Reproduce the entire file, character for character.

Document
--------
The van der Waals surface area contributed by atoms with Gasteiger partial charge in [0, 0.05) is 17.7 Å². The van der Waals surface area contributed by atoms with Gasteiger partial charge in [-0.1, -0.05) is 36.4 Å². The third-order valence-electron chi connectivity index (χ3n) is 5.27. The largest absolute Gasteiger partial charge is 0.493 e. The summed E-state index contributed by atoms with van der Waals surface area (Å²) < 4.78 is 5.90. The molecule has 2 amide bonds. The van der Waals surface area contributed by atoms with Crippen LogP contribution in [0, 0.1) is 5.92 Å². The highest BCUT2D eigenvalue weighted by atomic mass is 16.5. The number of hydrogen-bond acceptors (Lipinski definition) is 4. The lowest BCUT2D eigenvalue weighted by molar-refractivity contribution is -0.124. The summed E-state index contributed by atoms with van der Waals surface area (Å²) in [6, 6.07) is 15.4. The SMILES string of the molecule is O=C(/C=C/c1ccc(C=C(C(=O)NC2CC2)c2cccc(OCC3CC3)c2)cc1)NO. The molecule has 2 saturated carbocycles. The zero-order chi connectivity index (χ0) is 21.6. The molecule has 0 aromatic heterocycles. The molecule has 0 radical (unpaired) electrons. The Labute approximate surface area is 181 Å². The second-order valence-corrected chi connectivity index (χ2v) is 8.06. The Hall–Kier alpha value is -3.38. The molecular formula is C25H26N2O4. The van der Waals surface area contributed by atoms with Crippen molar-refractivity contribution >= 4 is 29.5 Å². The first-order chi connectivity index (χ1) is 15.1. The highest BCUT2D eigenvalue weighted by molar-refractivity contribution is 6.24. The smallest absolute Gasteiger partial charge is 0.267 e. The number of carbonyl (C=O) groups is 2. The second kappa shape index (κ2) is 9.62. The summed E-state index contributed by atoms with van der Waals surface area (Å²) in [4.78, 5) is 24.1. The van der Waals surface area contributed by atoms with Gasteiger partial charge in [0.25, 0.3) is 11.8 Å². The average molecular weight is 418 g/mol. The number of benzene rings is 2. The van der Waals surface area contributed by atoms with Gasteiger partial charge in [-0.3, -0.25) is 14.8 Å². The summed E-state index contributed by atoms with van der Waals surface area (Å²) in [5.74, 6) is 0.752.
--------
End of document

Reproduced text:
The van der Waals surface area contributed by atoms with Gasteiger partial charge in [0, 0.05) is 17.7 Å². The van der Waals surface area contributed by atoms with Gasteiger partial charge in [-0.1, -0.05) is 36.4 Å². The third-order valence-electron chi connectivity index (χ3n) is 5.27. The largest absolute Gasteiger partial charge is 0.493 e. The summed E-state index contributed by atoms with van der Waals surface area (Å²) < 4.78 is 5.90. The molecule has 2 amide bonds. The van der Waals surface area contributed by atoms with Crippen LogP contribution in [0, 0.1) is 5.92 Å². The highest BCUT2D eigenvalue weighted by atomic mass is 16.5. The number of hydrogen-bond acceptors (Lipinski definition) is 4. The lowest BCUT2D eigenvalue weighted by molar-refractivity contribution is -0.124. The summed E-state index contributed by atoms with van der Waals surface area (Å²) in [6, 6.07) is 15.4. The SMILES string of the molecule is O=C(/C=C/c1ccc(C=C(C(=O)NC2CC2)c2cccc(OCC3CC3)c2)cc1)NO. The molecule has 2 saturated carbocycles. The zero-order chi connectivity index (χ0) is 21.6. The molecule has 0 aromatic heterocycles. The molecule has 0 radical (unpaired) electrons. The Labute approximate surface area is 181 Å². The second-order valence-corrected chi connectivity index (χ2v) is 8.06. The Hall–Kier alpha value is -3.38. The molecular formula is C25H26N2O4. The van der Waals surface area contributed by atoms with Crippen molar-refractivity contribution >= 4 is 29.5 Å². The first-order chi connectivity index (χ1) is 15.1. The highest BCUT2D eigenvalue weighted by molar-refractivity contribution is 6.24. The smallest absolute Gasteiger partial charge is 0.267 e. The number of carbonyl (C=O) groups is 2. The second kappa shape index (κ2) is 9.62. The summed E-state index contributed by atoms with van der Waals surface area (Å²) in [4.78, 5) is 24.1. The van der Waals surface area contributed by atoms with Gasteiger partial charge in [0.25, 0.3) is 11.8 Å². The average molecular weight is 418 g/mol. The number of benzene rings is 2. The van der Waals surface area contributed by atoms with Gasteiger partial charge in [-0.3, -0.25) is 14.8 Å². The summed E-state index contributed by atoms with van der Waals surface area (Å²) in [5.74, 6) is 0.752.